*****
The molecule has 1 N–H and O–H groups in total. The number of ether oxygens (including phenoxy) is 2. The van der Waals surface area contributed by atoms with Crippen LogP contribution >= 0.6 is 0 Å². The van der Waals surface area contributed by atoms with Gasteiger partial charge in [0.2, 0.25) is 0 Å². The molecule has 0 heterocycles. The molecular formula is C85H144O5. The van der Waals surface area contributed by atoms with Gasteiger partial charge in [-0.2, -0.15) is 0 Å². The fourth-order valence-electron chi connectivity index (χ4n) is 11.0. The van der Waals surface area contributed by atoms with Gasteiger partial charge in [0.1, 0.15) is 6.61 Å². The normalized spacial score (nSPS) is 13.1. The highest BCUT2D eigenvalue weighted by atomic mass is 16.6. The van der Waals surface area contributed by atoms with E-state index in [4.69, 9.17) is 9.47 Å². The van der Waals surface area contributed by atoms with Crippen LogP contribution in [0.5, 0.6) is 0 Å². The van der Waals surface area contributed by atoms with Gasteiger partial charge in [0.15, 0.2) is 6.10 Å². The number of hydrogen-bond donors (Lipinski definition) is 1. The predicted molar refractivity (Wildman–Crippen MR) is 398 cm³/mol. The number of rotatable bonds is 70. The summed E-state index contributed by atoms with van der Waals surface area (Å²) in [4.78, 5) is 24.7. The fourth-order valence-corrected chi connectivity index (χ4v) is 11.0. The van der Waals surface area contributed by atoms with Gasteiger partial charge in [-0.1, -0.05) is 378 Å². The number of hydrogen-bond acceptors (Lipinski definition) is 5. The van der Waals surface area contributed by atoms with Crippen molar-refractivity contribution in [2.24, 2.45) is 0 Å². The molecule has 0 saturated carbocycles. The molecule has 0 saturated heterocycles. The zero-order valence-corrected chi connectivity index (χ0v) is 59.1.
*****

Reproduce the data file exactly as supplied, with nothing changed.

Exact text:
The molecule has 1 N–H and O–H groups in total. The number of ether oxygens (including phenoxy) is 2. The van der Waals surface area contributed by atoms with Crippen LogP contribution >= 0.6 is 0 Å². The van der Waals surface area contributed by atoms with Gasteiger partial charge in [0.2, 0.25) is 0 Å². The molecule has 0 heterocycles. The molecular formula is C85H144O5. The van der Waals surface area contributed by atoms with Gasteiger partial charge in [-0.2, -0.15) is 0 Å². The fourth-order valence-electron chi connectivity index (χ4n) is 11.0. The van der Waals surface area contributed by atoms with Gasteiger partial charge in [0.1, 0.15) is 6.61 Å². The normalized spacial score (nSPS) is 13.1. The highest BCUT2D eigenvalue weighted by atomic mass is 16.6. The van der Waals surface area contributed by atoms with E-state index in [4.69, 9.17) is 9.47 Å². The van der Waals surface area contributed by atoms with Crippen LogP contribution in [0.5, 0.6) is 0 Å². The van der Waals surface area contributed by atoms with Gasteiger partial charge in [0.15, 0.2) is 6.10 Å². The number of hydrogen-bond donors (Lipinski definition) is 1. The predicted molar refractivity (Wildman–Crippen MR) is 398 cm³/mol. The number of rotatable bonds is 70. The summed E-state index contributed by atoms with van der Waals surface area (Å²) in [4.78, 5) is 24.7. The fourth-order valence-corrected chi connectivity index (χ4v) is 11.0. The van der Waals surface area contributed by atoms with Gasteiger partial charge in [-0.1, -0.05) is 378 Å². The number of hydrogen-bond acceptors (Lipinski definition) is 5. The van der Waals surface area contributed by atoms with Crippen molar-refractivity contribution in [2.24, 2.45) is 0 Å². The molecule has 0 saturated carbocycles. The molecule has 0 saturated heterocycles. The zero-order valence-corrected chi connectivity index (χ0v) is 59.1.